Soy Seed Cold Tolerance Tested

December-Planted Soybeans Yield Valuable Information

Matt Wilde
By  Matthew Wilde , Progressive Farmer Crops Editor
This germinated soybean seed was dug up in March by Ryan Nell on his family's farm near Beaver Dam, Wisconsin. It was part of 3 acres of soybean Nell planted on Dec. 10, 2020, to test the hardiness of soybean seed. Many seeds germinated but didn't grow. (Photo courtesy of Ryan Nell)

ANKENY, Iowa (DTN) -- Soybeans planted in December on a Wisconsin farm largely failed to emerge this spring, but the experiment to test hardiness of seed did yield valuable information.

Ryan Nell, who farms 2,200 acres with family near Beaver Dam, seeded 3 acres on Dec. 10 just to see how much stress seed could handle when it comes to early planting.

Nell had high hopes the extremely early planted soybeans, or at least some of them, would germinate and grow. Some germination occurred, but almost all did not grow.

"It's not a great ending, let's put it that way," Nell said. "We dug some seed up in March, and they were germinating and trying to grow. But probably 99.9% didn't make it.

"Maybe one or two did, but they are awfully hard to find," he continued. "I really thought the December soybeans would make it. I'll be the first one to admit defeat."

However, Nell is quick to point out just because his first winter planting didn't work out, that doesn't mean he won't try again if conditions allow. With every setback, he said, lessons are learned.

Nell is an advocate of planting soybeans early to boost yields and profit potential. In addition to the December experiment, he planted 5 acres on March 22, 200 acres from April 3-6 and the remainder of his soybean acres from April 21-26. May and sometimes even June soybean planting is common in his area.

Frost over Memorial Day weekend injured Nell's early April-planted soybeans, which were about 5 inches tall, forcing him to replant 75 acres. However, he said the rest of the soybeans -- except for the December plantings -- look very good. Per-acre yield potential in the 80s is possible if conditions allow, he said. The farm average since 2015 is 65 bushels per acre (bpa).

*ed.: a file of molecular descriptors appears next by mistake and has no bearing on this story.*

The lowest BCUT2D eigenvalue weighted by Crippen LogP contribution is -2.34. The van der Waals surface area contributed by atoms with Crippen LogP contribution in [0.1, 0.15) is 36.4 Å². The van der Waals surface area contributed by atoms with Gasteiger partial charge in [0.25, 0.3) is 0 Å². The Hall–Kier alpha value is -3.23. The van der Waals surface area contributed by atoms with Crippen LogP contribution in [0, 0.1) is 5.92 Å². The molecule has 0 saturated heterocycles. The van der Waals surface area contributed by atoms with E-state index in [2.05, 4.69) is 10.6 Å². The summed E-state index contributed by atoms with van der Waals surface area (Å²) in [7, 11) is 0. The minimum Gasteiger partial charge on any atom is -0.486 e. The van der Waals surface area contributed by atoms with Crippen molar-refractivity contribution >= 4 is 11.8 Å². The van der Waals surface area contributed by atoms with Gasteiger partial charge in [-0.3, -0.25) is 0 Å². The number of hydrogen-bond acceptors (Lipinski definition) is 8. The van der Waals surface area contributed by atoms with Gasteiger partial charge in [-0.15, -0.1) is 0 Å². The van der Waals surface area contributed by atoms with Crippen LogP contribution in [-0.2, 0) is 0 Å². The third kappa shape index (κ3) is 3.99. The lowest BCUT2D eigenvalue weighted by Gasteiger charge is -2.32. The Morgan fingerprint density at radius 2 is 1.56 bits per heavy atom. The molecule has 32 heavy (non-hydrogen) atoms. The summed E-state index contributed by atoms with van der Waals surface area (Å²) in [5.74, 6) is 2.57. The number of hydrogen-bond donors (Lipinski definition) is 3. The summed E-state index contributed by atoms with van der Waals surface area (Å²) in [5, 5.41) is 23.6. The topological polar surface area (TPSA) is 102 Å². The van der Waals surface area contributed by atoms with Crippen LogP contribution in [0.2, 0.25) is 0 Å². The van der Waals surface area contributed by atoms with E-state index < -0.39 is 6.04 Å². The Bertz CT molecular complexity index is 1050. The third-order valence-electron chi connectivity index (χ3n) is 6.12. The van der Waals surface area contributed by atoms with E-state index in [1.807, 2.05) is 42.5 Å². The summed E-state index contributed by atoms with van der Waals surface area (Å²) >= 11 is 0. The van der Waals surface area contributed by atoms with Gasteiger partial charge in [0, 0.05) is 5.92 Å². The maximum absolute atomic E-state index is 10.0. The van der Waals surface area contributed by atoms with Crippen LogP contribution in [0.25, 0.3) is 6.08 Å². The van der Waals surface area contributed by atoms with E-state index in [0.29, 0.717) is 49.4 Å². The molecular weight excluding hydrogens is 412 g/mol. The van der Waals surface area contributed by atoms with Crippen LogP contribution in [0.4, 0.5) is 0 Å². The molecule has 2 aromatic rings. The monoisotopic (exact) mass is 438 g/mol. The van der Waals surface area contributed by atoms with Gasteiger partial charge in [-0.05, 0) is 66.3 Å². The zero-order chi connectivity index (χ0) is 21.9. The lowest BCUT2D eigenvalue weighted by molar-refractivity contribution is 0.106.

The December experiment showed there's a limit to how long treated seed can be in the ground and the amount of stress seeds can withstand, Nell concluded. Pushing planting much earlier than late March, even in limited amounts in colder climates, may not work.

"This doesn't deter me (from planting early). We are still learning," Nell said.

After talking with family and his agronomist, Nell determined there's several reasons why the December beans didn't grow.

-- The winter was too warm. He expected December-planted seeds to germinate in April, but they began the month before and conditions following germination weren't favorable for growth.

-- Seed treatment didn't last until spring. Seedling damage from insects, including wireworm and seed corn maggot, was found.

-- Seed was planted 2.25, 2.5 and 3 inches deep to protect it during the winter, but the ground in the spring was too hard for seedlings to push through at those planting depths.

-- A cereal rye cover crop grew well this spring. It shaded the ground, which didn't warm up as fast and hampered crop growth.

The experiment's goal was to test the cold tolerance and longevity of soybean seed in the ground. While winter planting will never become commonplace in most soybean-growing states, more and more farmers like Nell are planting soybeans early -- in early to mid-April and even late March -- to increase production.

In a Northern U.S. climate, early planted soybeans can increase vegetative biomass and produce a greater number of nodes. More nodes can lead to more flowers, which means more pods and soybeans.

A multistate study led by Shawn Conley of the University of Wisconsin indicates soybean yields decrease 0.2 to 0.5 bushel per acre (bpa) per day when seed is planted after April 25. Soybeans planted in mid-April tend to yield 5 to 10 bpa better than mid- to late-May plantings.

Conley said planting soybeans early is good, but there's a limit.

"Generally, I encourage growers to don't plant any earlier than their respective crop insurance date to lessen the chance of frost damage," he said. "Planting too early can be trouble. Deep planting, more than 1.25 inches, can also be a challenge."

Read the initial story about Nell's December-planted soybean experiment here:

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Matt Wilde